Sequels, Series, or Sets

can be for Sequels, Series, or Sets. So many choiceS

I like reading sets of books that have overlapping characters. There are a various ways that sets relate to one another. Tom Clancy’s Jack Ryan novels all have overlapping characters, and I think that there is some character development over time, but each novel tells a separate episode in the story and has a clear ending. Some of the “Ryanverse” novels don’t have Jack Ryan as the main character — but all the novels in this set tell stories set in Clancy’s alternate universe. The later books also refer to events in the history of the Ryanverse, so it is easier on the reader to have some knowledge of that history, though it isn’t strictly necessary.

Sometimes a “series” is actually all one book. I would say that Tolkien’s Lord of the Rings trilogy is actually all one book. Similarly, George R.R. Martin’s Fire and Ice books are very closely linked and I think they just make up one long story. Sets don’t always do this — see on Clancy above. At the moment, I’m reading a trilogy by Robertson Davies, commonly referred to as the Deptford trilogy. The three novels that make up this trilogy have overlapping characters, but they stand on their own as individual works. Though I’m reading the three novels bound together in one volume, I don’t think that these books cry out to be bound together as much as The Lord of the Rings does.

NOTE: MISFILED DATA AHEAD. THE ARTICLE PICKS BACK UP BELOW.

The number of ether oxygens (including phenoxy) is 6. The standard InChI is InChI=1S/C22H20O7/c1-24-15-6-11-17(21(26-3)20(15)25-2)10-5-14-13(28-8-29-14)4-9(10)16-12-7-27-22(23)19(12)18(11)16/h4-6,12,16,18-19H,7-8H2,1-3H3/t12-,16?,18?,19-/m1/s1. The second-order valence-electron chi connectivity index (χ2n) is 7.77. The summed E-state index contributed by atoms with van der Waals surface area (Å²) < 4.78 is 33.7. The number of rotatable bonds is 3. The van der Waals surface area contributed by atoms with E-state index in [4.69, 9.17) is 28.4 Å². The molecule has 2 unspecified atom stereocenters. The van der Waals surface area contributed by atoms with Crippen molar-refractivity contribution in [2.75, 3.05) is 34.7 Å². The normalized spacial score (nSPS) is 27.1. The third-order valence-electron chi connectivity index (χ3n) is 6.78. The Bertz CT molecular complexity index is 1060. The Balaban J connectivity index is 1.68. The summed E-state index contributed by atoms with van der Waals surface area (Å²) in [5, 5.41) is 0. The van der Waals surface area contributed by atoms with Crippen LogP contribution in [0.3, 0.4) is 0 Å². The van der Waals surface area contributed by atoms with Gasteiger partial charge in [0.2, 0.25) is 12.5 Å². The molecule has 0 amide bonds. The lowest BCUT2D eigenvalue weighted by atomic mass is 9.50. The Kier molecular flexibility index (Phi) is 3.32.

Then there is the mystery series. In a mystery series, the detectives stay the same, but the cases change. There is usually some kind of personal development in the detective from book to book, but the main point of each book is the case, not the detective. Oh wait, maybe part of the point is the detective and his or her personal story as well.

What series or sets do you read? Do you always need to rush out and get the sequel? Do tell.


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